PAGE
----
A guest blog by social worker @AdamPagett3
A friend of mine took his own life at the weekend, no one knew why, he went to bed the same as any other day seemingly happy and content with his lot.
He woke in the morning and decided that was the day that he would end his life. Questions were asked of why he chose that day to die. Did he feel like his life was not worth living? What had he got? what had he achieved in his life? He was nearing 50, he lived in a friend’s spare room. He had no children. He was single as every relationship never really worked out. He was unhappy with his job, mostly labouring and menial tasks for minimum wage if anyone asked.
He often said he wished he had done better at school, but he spent most of his childhood in and out of care. While we were all young and going clubbing and enjoying ourselves, life was good and we lived for every weekend, enough money to pay board and a few pints with the lads.
But time moves on people go their separate ways, friends for ever starts to fade and people, who were once your besties are now people, you vaguely know, nothing in common with anymore. They have settled down with good jobs and a family to boot, owning their own home whether bought or rent collecting material possessions as they went. Some friends left his hometown to strike out on their own, a fresh start a new place that they could call home.
No longer in his twenties, only in his mind’s eye, remembering good memories of times gone by. Did he feel yet again left behind, looking around him counting stock and thought today is the day to punch out on life’s clock? He left with no explanation, no reason why, he chose that fateful day to decide to die.
We live in a society where we feel under pressure every day, that our success and achievements are measured in what material possessions we have and our social standing in society. We worry that we will die with no one to mourn our passing. A funeral with no mourners suggests nobody cares in your death like nobody cared in the person’s life.
Is this an explanation why a person surrounds themselves with possessions, to comfort them, to feel that they have worth but to others they are hording, or maybe they once had nothing living in absolute poverty. And every possession they own create a distance between then and now, making them feel safe.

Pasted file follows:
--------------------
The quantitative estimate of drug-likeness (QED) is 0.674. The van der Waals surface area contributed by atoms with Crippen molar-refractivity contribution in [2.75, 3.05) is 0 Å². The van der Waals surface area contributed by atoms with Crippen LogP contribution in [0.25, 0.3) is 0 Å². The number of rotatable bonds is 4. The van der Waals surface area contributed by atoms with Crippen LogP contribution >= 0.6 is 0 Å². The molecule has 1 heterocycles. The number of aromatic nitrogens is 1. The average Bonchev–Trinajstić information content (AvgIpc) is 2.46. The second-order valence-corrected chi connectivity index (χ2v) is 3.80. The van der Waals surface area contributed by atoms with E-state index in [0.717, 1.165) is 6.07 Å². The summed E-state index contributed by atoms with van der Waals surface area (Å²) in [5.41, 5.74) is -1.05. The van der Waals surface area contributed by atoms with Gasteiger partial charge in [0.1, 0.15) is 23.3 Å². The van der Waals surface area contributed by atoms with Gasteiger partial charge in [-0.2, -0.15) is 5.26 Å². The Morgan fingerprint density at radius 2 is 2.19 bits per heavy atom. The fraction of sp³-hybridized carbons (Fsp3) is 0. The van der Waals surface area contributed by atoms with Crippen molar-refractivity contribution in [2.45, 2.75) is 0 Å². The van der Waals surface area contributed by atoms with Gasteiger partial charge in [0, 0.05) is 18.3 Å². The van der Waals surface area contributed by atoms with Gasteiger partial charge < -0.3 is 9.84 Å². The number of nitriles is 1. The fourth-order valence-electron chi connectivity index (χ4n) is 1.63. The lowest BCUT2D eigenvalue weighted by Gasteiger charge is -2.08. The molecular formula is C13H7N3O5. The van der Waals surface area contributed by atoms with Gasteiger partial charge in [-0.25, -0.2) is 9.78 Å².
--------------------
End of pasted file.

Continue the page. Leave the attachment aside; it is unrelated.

We look a homeless people with pity, or we say it is down to the choices they made, this dampens the fear in the onlooker that it could be them, providing an explanation that makes sense, why someone is homeless in the 5th largest economy in the world.
Or we attack them verbally and physically, like the school yard bully that can not cope with their own insecurities, after all they are homeless because they are weak, and by showing their strength and masculinity ensures it will not happen to them.
Is society uncaring? I watched a program with my wife called the tribe next door. They took a family from the north of England and rebuilt an exact replica of their home in a village in Africa. The family of 4 then lived for a month with the semi-nomadic Himba people in Otjeme. Who led a very feudal simple life in a small village?
The family retained everything in their house right down to the dishwasher and the rest of the modern trappings and gadgets that we must have in modern society, to the amusement of the tribe.
At the end of the series the narrator said that everything would be dismantled and taken away as if the family had never been there.
My wife turned to me and said that’s cruel and when I questioned why she thought that, she said it was showing them what we have, when they have nothing and live-in poverty.
Her view then I thought reflected our view of society and our place in it, that to have nothing we have failed. Not recognising what the Himba had and we should be envious of their way of life.
They live in a society where they have a strong sense of belonging and identity. That every single person and child is loved, respected and cared for unconditionally. The children are loved and cared for by all the members of the tribe, keeping them safe from harm being everyone’s responsibility and every person is valued.
There is no greed. No one has more than anyone else, everything is shared equally, no one goes hungry. The elderly and the sick are cared for without question until they no longer need it. They do not fear growing old. No one is homeless, when a person needs a home then the tribe build them a home that is theirs to keep, a true welfare state where they are cared for from cradle to the grave.
I wonder what the suicide rates are within the Himba tribe, do they look at us and pity us, when we consider the society, we live in they probably do.
One reply on “You can have it all – my Empire of Dirt”
Very sad and perceptive post Adam. We live in a fractured divided society, where those without material wealth are stigmatised as failures, while for those who have it, it is never enough. In my lifetime we have regressed in many ways. Thanks for sharing